Updated on 08/11/2015 9:24AM

Once again, Baffert is the Haskell’s big dog

Barbara D. Livingston
Bob Baffert has brought American Pharoah to Monmouth Park looking for his eighth win in the Haskell.

DEL MAR, Calif. – The first time trainer Bob Baffert ever went to Monmouth Park was in 1997. He’s become a regular over the years. Though he’s based here in the summers at Del Mar, Baffert has made the Haskell Invitational a priority, and he’s continued to have every reason to go back, for his record in the race is one of the most dominant of any trainer in any major race this era.

Baffert has won the Grade 1 Haskell a record seven times, all since 2001, including four times in the past five years. Those seven winners have come from just 11 starters. Not once has a Baffert runner in the Haskell finished out of the money. Seven wins. Three seconds. One third.

And he’ll be heavily favored to get his eighth win on Sunday.

The Haskell is the spot where American Pharoah will launch the second act of his career following his Triple Crown sweep this spring. It was an obvious choice. Baffert loves Monmouth, owner Ahmed Zayat is a resident of New Jersey, the Haskell is far enough from the Triple Crown to allow adequate recovery for American Pharoah, and the $1 million Haskell is by far the richest and most prestigious race of a stakes-cluttered weekend for 3-year-olds.

“A million dollars, Grade 1, a lot of history,” Baffert said, ticking off some of the reasons he likes the Haskell. “There’s something about it. Winning the Haskell is always big if you have a 3-year-old.”

Baffert took time to build his dominance in the Haskell. His first three starters in the race all lost, with Anet finishing second in 1997, Forestry third in 1999, and Captain Steve second in 2000.

Since then, though, Baffert has won with seven of the eight horses he has sent to the Haskell.

Point Given won it in 2001, War Emblem followed in 2002, and Roman Ruler in 2005. Baffert has been on a tear this decade. Lookin At Lucky won the Haskell in 2010, Coil in 2011, Paynter in 2012, and Bayern last year. The only loss in that streak came in 2013, when Power Broker was second.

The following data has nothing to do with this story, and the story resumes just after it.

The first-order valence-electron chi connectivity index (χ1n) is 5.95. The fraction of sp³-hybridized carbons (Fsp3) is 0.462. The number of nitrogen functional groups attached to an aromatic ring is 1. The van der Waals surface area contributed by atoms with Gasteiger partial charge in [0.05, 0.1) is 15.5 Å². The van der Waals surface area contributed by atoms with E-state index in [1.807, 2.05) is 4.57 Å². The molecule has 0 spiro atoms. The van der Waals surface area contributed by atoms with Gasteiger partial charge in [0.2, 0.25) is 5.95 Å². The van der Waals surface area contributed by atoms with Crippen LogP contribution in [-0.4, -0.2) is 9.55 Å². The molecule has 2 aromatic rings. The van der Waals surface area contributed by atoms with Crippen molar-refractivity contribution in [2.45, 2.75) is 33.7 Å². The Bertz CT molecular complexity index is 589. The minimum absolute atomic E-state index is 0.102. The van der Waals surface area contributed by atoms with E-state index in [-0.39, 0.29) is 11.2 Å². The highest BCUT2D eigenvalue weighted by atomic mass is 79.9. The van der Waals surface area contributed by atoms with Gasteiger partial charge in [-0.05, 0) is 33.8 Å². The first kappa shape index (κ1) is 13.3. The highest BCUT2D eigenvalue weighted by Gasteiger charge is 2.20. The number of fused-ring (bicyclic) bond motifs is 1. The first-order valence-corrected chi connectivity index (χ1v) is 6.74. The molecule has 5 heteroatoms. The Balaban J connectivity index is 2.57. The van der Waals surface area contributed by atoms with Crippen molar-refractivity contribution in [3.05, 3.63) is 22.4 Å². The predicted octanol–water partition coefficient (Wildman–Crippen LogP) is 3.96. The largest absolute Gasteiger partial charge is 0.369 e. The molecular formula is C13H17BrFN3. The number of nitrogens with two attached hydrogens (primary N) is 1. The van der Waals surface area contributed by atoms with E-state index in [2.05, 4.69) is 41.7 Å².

Baffert said there’s no obvious reason for his success there other than “taking good horses.”

“I like to think my horse has them over a barrel,” he said.

He comes to the Haskell with the first Triple Crown winner in 37 years, American Pharoah. Baffert said he believes some of his Haskell success has come from facing horses “that have tailed off a little bit” from the Triple Crown. In this case, he’s running a horse who ran in all three legs. The only other horse of his who competed in the entire Triple Crown and then went to the Haskell was Point Given, and Baffert said American Pharoah most mirrors Point Given in how they came through the Triple Crown.

“Of all my horses, he and Point Given handled it,” Baffert said. “This guy’s been pretty solid the whole way. What makes him a great horse is he can sustain his form. He hasn’t tailed off like I thought he would. He’s getting stronger. He’s just a special horse.”

Baffert’s Monmouth success isn’t limited to the Haskell. When the Breeders’ Cup was held there in 2007, Baffert won a pair of races with Indian Blessing in the Juvenile Fillies and Midnight Lute in the Sprint.

“I’ve had a lot of luck there, but the reason I’ve had a lot of luck is because I’ve taken my best horses there,” Baffert said.

On Sunday, Baffert won’t rely solely on having the heavy favorite. Over the years, he has made it part of his routine on race day to visit Max’s Hot Dogs in Long Branch, about 2 1/2 miles from Monmouth Park. It’s not exactly on his meal plan following his heart attack in 2012, but there are some traditions you just don’t mess with.

“You have to eat it there, too,” Baffert said.

American Pharoah arrived in New Jersey on Wednesday following a flight from California. Baffert’s assistant, Jimmy Barnes, will oversee final preparation at Monmouth until Baffert arrives on Saturday.


Baffert said he doesn’t feel any pressure regarding this race. “There was more pressure for the Kentucky Derby,” he said. “We couldn’t let that race get away.”

He said American Pharoah is “ready for this race.”

“If he’s on that plane, it means he’s doing exceptionally,” Baffert said.

An exceptional horse for a trainer with an exceptional record in the race. Hot dog!